1983 film

In 1983, the story was adapted by the Soviet Union's Mosfilm studios into the Russian-language TV musical film Мэри Поппинс, до свидания (Mary Poppins, Goodbye), starring Natalya Andreychenko (acting) and Tatyana Voronina (singing) as Mary Poppins, Albert Filozov as George Banks and Oleg Tabakov as Miss Andrew.[1]


In December 2004, a musical version of Mary Poppins, based on both the Disney film and the books, opened at the Prince Edward Theatre, London, after previewing in Bristol. It received critical acclaim and was nominated for nine 2005 Olivier Awards. It won two awards, Best Actress in a Musical, for Laura Michelle Kelly, and Best Theatre Choreography, for Matthew Bourne and Stephen Mear. The musical has original music and lyrics by Richard M. Sherman and Robert B. Sherman, book by Julian Fellowes, and a few new songs and additional music and lyrics by George Stiles and Anthony Drewe.

In November 2006 a Broadway production opened at the New Amsterdam Theatre, New York. It received mixed reviews but was a box office success and nominated for 7 Tony Awards. It won one award, Best Scenic Design of a Musical, for Bob Crowley.

A number of tour productions are planned for 2008 and onwards, among them a National UK tour and a National US tour.

In the musical version, Mary continues her characterization as moderately friendly and helpful from the Disney film; however, she is also noticeably vainer than her film portrayal, in keeping with the books. The Banks children, Michael and Jane, however, are shown as less kind and 'brattier'. It does not feature the other Banks' children John, Barbara or Annabel.

Main characters

Mary Poppins

Mary Poppins is the main character of the books, a magical nanny who sweeps into the Banks home of Cherry Tree Lane and takes charge of the two Banks children. She never openly acknowledges her strange and magical powers, and feigns insult when one of the children refers to her previous adventures. She flies in on an umbrella, and departs when the children have learned enough lessons that they need her no longer.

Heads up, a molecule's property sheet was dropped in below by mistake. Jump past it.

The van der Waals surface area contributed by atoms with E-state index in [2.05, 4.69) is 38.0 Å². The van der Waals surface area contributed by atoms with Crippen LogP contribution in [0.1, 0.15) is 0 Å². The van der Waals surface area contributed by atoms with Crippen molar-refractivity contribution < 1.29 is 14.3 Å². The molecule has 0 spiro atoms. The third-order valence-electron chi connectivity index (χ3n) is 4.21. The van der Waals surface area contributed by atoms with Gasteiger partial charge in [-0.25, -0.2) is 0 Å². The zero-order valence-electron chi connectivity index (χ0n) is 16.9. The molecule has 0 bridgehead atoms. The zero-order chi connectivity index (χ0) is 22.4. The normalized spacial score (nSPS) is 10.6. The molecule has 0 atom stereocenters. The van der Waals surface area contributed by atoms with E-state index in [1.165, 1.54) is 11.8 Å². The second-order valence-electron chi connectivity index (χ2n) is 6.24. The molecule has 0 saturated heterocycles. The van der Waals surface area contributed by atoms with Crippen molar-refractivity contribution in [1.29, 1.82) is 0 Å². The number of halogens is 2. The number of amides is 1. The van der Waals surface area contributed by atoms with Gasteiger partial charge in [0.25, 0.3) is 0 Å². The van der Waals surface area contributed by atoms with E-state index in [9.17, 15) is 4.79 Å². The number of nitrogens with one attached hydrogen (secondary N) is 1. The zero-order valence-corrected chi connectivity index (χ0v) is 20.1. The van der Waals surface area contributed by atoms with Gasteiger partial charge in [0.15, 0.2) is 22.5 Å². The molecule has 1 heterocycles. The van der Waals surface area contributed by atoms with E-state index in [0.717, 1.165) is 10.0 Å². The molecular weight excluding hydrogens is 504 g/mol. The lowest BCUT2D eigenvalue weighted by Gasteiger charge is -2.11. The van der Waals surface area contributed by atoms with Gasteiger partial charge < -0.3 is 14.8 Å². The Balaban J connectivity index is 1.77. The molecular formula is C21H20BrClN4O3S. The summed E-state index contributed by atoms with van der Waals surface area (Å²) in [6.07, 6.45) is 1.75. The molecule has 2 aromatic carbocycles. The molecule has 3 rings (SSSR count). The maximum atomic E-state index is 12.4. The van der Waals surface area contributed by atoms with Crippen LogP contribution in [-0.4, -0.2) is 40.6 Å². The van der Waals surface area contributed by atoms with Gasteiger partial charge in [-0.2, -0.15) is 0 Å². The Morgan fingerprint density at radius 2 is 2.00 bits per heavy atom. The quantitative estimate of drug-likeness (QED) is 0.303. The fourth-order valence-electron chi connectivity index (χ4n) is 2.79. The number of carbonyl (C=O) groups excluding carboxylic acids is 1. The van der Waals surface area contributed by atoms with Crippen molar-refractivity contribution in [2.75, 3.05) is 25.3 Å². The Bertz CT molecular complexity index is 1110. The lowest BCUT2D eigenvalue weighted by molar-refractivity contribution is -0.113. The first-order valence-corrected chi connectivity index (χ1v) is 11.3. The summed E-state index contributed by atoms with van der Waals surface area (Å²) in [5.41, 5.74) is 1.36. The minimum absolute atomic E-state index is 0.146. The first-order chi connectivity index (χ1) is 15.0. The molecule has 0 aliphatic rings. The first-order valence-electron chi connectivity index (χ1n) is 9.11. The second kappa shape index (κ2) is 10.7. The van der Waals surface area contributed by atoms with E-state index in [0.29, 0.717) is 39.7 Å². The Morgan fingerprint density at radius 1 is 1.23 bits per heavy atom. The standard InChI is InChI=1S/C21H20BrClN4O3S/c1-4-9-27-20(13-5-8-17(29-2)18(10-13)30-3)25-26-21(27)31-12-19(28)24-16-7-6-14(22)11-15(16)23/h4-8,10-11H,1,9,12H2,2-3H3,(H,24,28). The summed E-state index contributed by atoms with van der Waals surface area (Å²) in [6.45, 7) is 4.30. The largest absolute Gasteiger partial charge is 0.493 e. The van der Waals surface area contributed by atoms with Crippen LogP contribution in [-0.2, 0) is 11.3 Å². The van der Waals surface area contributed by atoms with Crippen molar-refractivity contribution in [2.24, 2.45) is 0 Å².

Mr. Banks

George Banks is Mary Poppins' employer. He works at the Bank in the City of London, and lives at 17 Cherry Tree Lane with his wife and their children. In the books he is rarely present but is gruffly loving of his wife and children. In the film he has a more prominent role as a cross, coldhearted man who wants order and largely ignores his children and wife, but later on his attitude changes for the better. His role in the stage musical is similar to the film, but he has an additional back-story drawn from the original books, in which he was tormented by a cruel nanny during his childhood.

Mrs. Banks

Mrs. Winifred Banks is the wife of George Banks and mother of Jane and Michael. In the books she is the struggling mistress of the Banks household, and is easily intimidated by Mary, who treats her with thinly-veiled contempt. In the film she is a valiant and fervent suffragette and feminist, albeit one who is treated somewhat satirically. In the stage musical she is a former actress who is under constant pressure from her husband as she struggles to enter his social circle.

The Banks' children

In the books there are five Banks children: Jane, Michael, John, Barbara and Annabel. Jane and Michael are the eldest and go on most of the magical adventures with Mary Poppins. John and Barbara are toddler twins who only start going on adventures in the second book. Annabel is the youngest and joins the family midway through the second book. Only Jane and Michael appear in the film and stage musical.


Bert is one of Mary Poppins' few friends. He normally draws life-like pictures on the pavement with chalk (and so is a screever), but when it rains he instead sells matches and is thus known as the Matchman. Mary sometimes goes on outings with Bert on her Second Tuesday off. In the film Bert is a combination of the Matchman and the Sweep and has a more prominent role in the children's adventures, including taking care of Mary's Uncle Albert. In the stage musical he acts as a narrator and far-away friend of Mary and the Banks children.